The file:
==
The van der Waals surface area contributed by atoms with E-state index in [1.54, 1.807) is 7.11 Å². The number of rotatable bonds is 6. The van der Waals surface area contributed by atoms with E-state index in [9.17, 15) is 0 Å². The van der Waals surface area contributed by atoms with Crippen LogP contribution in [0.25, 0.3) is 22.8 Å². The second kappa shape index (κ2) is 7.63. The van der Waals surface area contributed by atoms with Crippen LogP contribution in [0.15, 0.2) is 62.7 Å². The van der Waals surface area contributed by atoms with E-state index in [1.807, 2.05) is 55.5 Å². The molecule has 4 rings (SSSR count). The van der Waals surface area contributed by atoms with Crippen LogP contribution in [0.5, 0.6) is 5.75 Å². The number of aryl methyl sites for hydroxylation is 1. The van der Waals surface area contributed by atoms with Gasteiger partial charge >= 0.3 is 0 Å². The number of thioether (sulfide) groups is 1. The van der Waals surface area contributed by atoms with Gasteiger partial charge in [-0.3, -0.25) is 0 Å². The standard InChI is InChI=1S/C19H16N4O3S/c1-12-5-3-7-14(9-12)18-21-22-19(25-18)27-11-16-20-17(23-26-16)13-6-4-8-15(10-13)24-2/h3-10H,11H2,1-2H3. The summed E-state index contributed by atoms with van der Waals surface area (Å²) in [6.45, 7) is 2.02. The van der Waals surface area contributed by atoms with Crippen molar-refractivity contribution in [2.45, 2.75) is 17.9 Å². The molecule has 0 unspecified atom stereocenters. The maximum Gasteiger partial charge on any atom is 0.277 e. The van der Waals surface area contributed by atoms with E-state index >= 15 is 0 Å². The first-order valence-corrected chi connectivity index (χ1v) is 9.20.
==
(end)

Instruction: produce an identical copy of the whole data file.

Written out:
The van der Waals surface area contributed by atoms with E-state index in [1.54, 1.807) is 7.11 Å². The number of rotatable bonds is 6. The van der Waals surface area contributed by atoms with E-state index in [9.17, 15) is 0 Å². The van der Waals surface area contributed by atoms with Crippen LogP contribution in [0.25, 0.3) is 22.8 Å². The second kappa shape index (κ2) is 7.63. The van der Waals surface area contributed by atoms with Crippen LogP contribution in [0.15, 0.2) is 62.7 Å². The van der Waals surface area contributed by atoms with E-state index in [1.807, 2.05) is 55.5 Å². The molecule has 4 rings (SSSR count). The van der Waals surface area contributed by atoms with Crippen LogP contribution in [0.5, 0.6) is 5.75 Å². The number of aryl methyl sites for hydroxylation is 1. The van der Waals surface area contributed by atoms with Gasteiger partial charge >= 0.3 is 0 Å². The number of thioether (sulfide) groups is 1. The van der Waals surface area contributed by atoms with Gasteiger partial charge in [-0.3, -0.25) is 0 Å². The standard InChI is InChI=1S/C19H16N4O3S/c1-12-5-3-7-14(9-12)18-21-22-19(25-18)27-11-16-20-17(23-26-16)13-6-4-8-15(10-13)24-2/h3-10H,11H2,1-2H3. The summed E-state index contributed by atoms with van der Waals surface area (Å²) in [6.45, 7) is 2.02. The van der Waals surface area contributed by atoms with Crippen molar-refractivity contribution in [2.45, 2.75) is 17.9 Å². The molecule has 0 unspecified atom stereocenters. The maximum Gasteiger partial charge on any atom is 0.277 e. The van der Waals surface area contributed by atoms with E-state index >= 15 is 0 Å². The first-order valence-corrected chi connectivity index (χ1v) is 9.20.